>>Furthermore, if you use "mod" instead of "and", you are doing the
    >>equivalent of a division operation on every loop iteration.

    >
    >
    > Do you have a hat ? Because if you do, and this makes the slightest
    > difference, then I'll eat it.
    >
    >
    >>"Mod" takes dozens of CPU cycles whereas "and" typically takes only one.

    >
    >
    > Agreed. But it's the 21st century - we have CPU cycles to burn! In
    > amongst all the many tasks going on to output a page, I will be _amazed_
    > if the overhead due to mod vs. and (which I'm sure is real) is anything
    > like significant.
    >
    > Personally I'd stick with Mod, not And. This is for three reasons:
    >
    > - It's clearer. Code that's self-explanatory always beats code that
    > needs a comment to explain it.
    >
    > - Code with Mod is easily changed to put the stripes out every 3 or 5
    > lines. And isn't.
    >
    > - And relies on "And" meaning a bitwise and on that platform, not a
    > logical and. That's a big assumption to make for long-term code that
    > might get ported.



    <%
    ' http://www.arcticlabs.com/
    Set objStopwatch = Server.CreateObject("Toolsack.Stopwatch")
    objStopwatch.Start()
    i = 0
    For i = 0 To 1000000
    'j = i Mod 2
    j = i And 1
    Next
    Response.write FormatNumber(objStopwatch.Stop() * 1000, 10) & "
    milliseconds"
    %>

    I did a little test to compare "Mod" vs "And", and I found no difference
    in execution time for one million executions. The above script takes
    about 915 ms on my system regardless of which line is uncommented. This
    may mean the overhead of processing the individual line of script is
    much higher than the difference in cost between the two operators.

    Sometimes when one agressively tries to optimize code, one makes changes
    that should work theoretically, but practically have no effect. I based
    my experience with optimizing some C programs, where "mod" had a big
    effect in some tight loops versus using "and".

    In ASP, of your three reasons, I think number two is most compelling.
    John Smith, Aug 9, 2005
    #7
  8. John Smith

    Adrienne Guest

    Gazing into my crystal ball I observed writing in
    news::

    >> no need for confusing response.writes:

    >
    > You've never had to performance tune an ASP site, have you ?
    >
    >


    Yes, I have, and I find that interleaved text output is
    A) Faster
    B) Easier to debug

    Consider the following:

    <% option explicit

    dim i

    response.write "<table summary=""Sample Table"">"
    response.write "<caption>Sample Table</caption>"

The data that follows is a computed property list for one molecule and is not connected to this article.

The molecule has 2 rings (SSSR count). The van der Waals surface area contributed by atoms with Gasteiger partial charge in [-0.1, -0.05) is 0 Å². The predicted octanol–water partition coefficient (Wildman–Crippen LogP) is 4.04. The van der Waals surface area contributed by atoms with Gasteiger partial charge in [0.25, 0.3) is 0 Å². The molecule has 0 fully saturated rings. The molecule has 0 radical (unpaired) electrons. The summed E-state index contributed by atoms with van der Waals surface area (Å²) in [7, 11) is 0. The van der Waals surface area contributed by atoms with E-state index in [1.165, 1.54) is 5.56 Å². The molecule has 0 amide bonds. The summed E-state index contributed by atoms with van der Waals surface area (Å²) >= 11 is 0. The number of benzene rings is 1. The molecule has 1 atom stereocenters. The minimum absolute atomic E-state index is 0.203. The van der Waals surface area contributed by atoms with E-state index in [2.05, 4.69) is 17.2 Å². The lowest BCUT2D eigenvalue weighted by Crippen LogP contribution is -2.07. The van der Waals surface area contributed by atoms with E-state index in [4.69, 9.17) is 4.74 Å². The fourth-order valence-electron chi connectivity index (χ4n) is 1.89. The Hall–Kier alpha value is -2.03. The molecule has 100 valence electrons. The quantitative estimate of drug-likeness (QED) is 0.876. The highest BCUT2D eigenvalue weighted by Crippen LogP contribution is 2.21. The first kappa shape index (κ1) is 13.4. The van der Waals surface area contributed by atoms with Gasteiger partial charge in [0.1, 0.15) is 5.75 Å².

response.write "<thead>"
    response.write "<tr>"
    response.write "<th>Header1</th><th>Header2</th><th>
    Header3</th>"
    response.write "</tr>"
    response.write "</thead>"
    response.write "<tbody>"
    for i = 1 to 10
    response.write "<tr>"
    response.write "<td>Column 1 - data" & i & "</td>"
    response.write "<td>Column 2 - data" & i & "</td>"
    response.write "td>Column 3 - data" & i & "</td>"
    response.write "</tr>"
    next
    response.write "</tbody>"
    response.write "</table>"

    %>

    I made an obvious error in the markup. It would be a lot easier to find
    if the markup is interleaved with the ASP coding.

    For that matter, it seems to me that just as one separates content from
    presentation, one should separate markup from code.

    Here's some interesting reading to support this:
    <http://www.4guysfromrolla.com/webtech/021302-1.shtml>



    --
    Adrienne Boswell
    http://www.cavalcade-of-coding.info
    Please respond to the group so others can share
    Adrienne, Aug 9, 2005
    #8
  9. John Smith

    Guest

    Then your benchmarks need work.

    ASP code _sucks_. The vast body of ASP code out there is hideous crap
    produced by barely skilled HTML coders who suddenly decided (or were
    told) that they were "programmers". Apart from the whole discipline of
    decades of software engineering, they could benefit a lot by looking at
    the Java world. In particular the emerging split between Servlets, JSP
    and the Triangle pattern. There's a whole lot wrong with this
    interleaved code and data approach when you have to manage major
    branches in program execution.
    , Aug 9, 2005
    #9
  10. John Smith

    Guest

    That's exactly my point. In a "bare code" benchmark, Mod may indeed
    have some huge speed advantage over And.

    But we're not coding benchmarks here, we're coding HTML output. In a
    page that has database access and Server.HTMLEncode() in it, I'm just
    not going to start worrying about the cost of doing Mod vs. And.

    You'd be better off replacing the class selection for a <tr> selection
    i.e.:
    Response.Write ("<tr class='" + (iRowCount++ %2) ? "odd" :"even")
    + "'>");

    by
    Response.Write ((iRowCount++ %2) ? "<tr class='odd'>" : "<tr
    class='odd'>" ));

    and saving yourself some string concatenation than you would by
    counting the gnat's whiskers on this Mod
    , Aug 9, 2005
    #10